You can approach customer service measurement in a few ways, including tracking and benchmarking the below-standard customer service metrics.
In his bestselling management book Good to Great, author James Collins suggests, "greatness is not a function of circumstance. Greatness, it turns out, is essentially a matter of conscious choice and discipline." Furthermore, he states that "good is the enemy of great because it is one of the key reasons, so few companies become great."
At SQM, we believe that call centers need to measure their customer service impact on the overall customer relationship with the organization. There are many VoC metrics that a contact center can use to determine if they are providing great customer service (sometimes described as world-class customer service). At SQM, to effectively assess if a call center delivers great customer service, we conduct a post-contact survey within 1 business day of the interaction using phone, IVR, and email survey collection methods. We use the following customer service survey question to determine if a call center has provided great customer service:
Based on your recent call center experience, how would you rate your overall relationship with the organization?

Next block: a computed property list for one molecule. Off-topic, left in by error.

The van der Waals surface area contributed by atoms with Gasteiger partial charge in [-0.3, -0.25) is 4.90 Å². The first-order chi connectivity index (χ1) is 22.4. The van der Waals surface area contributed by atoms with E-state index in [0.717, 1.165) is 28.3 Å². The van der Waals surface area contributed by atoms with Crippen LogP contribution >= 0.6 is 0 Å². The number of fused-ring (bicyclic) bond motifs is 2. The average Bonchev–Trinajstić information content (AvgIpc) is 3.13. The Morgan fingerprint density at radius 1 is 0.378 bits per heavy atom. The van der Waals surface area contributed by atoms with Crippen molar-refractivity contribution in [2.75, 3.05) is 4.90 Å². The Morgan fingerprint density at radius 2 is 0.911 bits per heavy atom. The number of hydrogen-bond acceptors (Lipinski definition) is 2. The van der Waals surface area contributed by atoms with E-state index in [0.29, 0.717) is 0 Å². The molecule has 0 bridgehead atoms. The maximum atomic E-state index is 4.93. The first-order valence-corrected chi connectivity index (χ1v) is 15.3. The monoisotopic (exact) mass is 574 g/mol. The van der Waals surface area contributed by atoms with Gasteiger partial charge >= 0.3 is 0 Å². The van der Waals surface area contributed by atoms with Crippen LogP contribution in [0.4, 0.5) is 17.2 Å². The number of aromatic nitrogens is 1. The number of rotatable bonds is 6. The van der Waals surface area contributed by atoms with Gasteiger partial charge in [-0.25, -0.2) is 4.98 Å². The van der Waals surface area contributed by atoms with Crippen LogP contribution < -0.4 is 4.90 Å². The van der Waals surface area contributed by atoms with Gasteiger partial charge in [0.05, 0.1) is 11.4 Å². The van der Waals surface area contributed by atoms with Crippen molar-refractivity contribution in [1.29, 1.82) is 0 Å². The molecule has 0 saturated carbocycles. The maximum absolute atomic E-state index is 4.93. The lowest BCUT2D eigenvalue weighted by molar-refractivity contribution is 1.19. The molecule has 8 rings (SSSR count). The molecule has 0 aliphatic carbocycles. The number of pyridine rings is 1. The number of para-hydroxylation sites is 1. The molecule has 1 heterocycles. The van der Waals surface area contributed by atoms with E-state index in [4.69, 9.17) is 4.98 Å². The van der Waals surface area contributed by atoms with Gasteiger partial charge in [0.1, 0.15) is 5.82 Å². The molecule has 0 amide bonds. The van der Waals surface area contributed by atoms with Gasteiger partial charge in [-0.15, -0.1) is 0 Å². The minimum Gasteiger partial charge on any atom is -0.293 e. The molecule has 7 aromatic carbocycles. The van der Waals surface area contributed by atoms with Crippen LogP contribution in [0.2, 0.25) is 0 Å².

- Or, very poor
In figure 3, SQM research shows that the benchmark average for customer service for the "greatness rating" (top box response) in the call center industry is 53%. Of the over 500 call centers, SQM benchmarks on an annual basis, only 5% of them achieved our world-class customer service standard of 65% or higher greatness (top box response) rating. Put simply, CX greatness can be defined as the world-class standard of 65% or higher top box great rating response.
Moreover, most call centers' SQM measures for customer service would be classified as good performers. Therefore, you could argue that good customer service is also the enemy of the call center industry because they are not motivated to be great at service delivery. Furthermore, SQM research shows that the greatness rating on average drops by 14% top box response for each additional call made to a call center trying to resolve an inquiry or problem.
Figure 3: Call Center Industry Customer Service Rating
Call Center Csat